To date, TPCI has made this edit in every episode that they've dubbed.

PokéRap / Pikachu's Jukebox / Pokémon Karaokemon
The music videos that appear at the end of every episode during the first few years of the series aren't present in the Japanese version.  The episode ends, the show cuts to a commercial break, and it returns with the ending credits. 

There is a pokemon rap in Japan, but it's a stand-alone song and isn't shown at the end of each episode.

Ending Credits
For the first season of Pokémon (before it began on Kids' WB!) and for whenever the show's aired on Cartoon Network, the show's ending sequence consisted of the credits running on one half of the screen and the video of the opening credits running on the other side as "Pokémon Theme" plays in the background.  When the show was picked up by Kids' WB!, the credits remained on the right side of the screen, but the left side contained commercials for other Kids' WB! shows.

Now that the show is on Cartoon Network permanently, the ending credits occasionally take up the full screen while an instrumental version of the opening theme plays.  There is no ending animation in the English version - there's only white text on a black background.

By contrast, the Japanese version has a separate song and animation for its end credits.  Also, as with all Japanese cartoons, the Japanese credits list each voice actor as well as the character he or she portrays; the American version simply lists the actors without telling who played what role.

There are over two dozen different ending themes that have been used throughout the various TV series.

Orchid-Hakase's Pokemon Lecture
After the end credits play, an approximately 30-second short known as Orchid-Hakase's Pokemon Lecture (or Orchid-Hakase's Big Encyclopedia, as it's known as after the start of Diamond & Pearl) plays.  During these shorts, Orchid-Hakase's computer chooses a pokemon who has already appeared in the TV series for Orchid-Hakase to give a lecture on.  Once the pokemon's name is revealed, Orchid-Hakase gives viewers some information about it while clips from episodes in which the pokemon appear play.  After the pokemon being featured attacks Orchid-Hakase in his lab (usually because the professor does something to provoke it), a senryuu is written that works the pokemon's name in somehow.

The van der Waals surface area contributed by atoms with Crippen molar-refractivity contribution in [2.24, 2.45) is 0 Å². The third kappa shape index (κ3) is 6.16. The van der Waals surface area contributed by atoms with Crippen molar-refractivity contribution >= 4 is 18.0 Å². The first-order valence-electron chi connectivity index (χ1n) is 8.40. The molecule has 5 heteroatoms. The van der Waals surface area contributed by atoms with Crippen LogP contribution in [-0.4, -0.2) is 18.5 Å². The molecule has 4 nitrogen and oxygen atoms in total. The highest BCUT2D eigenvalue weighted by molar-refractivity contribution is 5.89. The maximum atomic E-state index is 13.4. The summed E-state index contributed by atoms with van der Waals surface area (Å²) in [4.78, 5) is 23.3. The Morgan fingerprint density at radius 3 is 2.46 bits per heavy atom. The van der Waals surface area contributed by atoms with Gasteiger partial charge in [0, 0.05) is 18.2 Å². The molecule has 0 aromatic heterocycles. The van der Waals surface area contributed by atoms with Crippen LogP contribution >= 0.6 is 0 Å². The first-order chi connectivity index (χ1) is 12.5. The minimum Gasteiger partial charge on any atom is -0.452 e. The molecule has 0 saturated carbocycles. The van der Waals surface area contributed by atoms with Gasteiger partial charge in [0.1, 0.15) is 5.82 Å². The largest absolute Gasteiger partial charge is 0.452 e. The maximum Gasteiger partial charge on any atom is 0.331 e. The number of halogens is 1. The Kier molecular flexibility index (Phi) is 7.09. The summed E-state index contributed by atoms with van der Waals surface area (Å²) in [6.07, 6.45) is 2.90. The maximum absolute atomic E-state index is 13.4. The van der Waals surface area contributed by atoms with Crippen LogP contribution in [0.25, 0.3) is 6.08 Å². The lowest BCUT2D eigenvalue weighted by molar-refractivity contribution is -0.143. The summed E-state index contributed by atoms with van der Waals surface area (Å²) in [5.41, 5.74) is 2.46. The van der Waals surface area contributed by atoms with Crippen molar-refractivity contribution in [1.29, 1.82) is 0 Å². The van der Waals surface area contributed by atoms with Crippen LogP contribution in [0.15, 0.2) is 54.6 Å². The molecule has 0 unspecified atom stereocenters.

The title screen for Orchid-Hakase's Pokemon Lecture.
Orchid-Hakase gives viewers some facts about the pokemon of the day.

The pokemon being featured usually end up attacking Orchid-Hakase after he does something stupid to provoke them.
At the end of the segment, Orchid-Hakase writes a senryuu with the pokemon's named worked in somehow.

In Best Wishe!, the segment is known as Pokemon Live Caster.  Unlike previous versions of this segment, however, we do not get to see humorous animations of Orchid-Hakase being attacked by the pokemon he's talking about. 

The dub has never featured this segment, but footage from one of the segments was used for the opening portion of the VHS for Pokémon The First Movie.

Next Episode Preview
After the ending credits of each episode finish, Japanese viewers see a preview of the next episode while an instrumental version of one of the show's opening themes play in the background.  The previews feature clips from the next episode to give fans a taste of what's to come.

The preview screen used toward the end of Pocket Monsters Advanced Generation.

The American version does not have any previews, though the network airing the program may make episode-specific promos, usually during sweeps, to promote upcoming episodes.


  Dogasu's Backpack is a fan-created website  Pocket Monsters (Pokémon) is © 1995-2013 Nintendo / Creatures Inc. / GAME FREAK, Inc. / Pokémon USA / 4Kids Entertainment Inc.  No infringement of copyrights is meant by the creation of the web site.

Found an error?  Spot an omission?  Please help me keep this page current and error-free by e-mailing me with a description of the error or omission.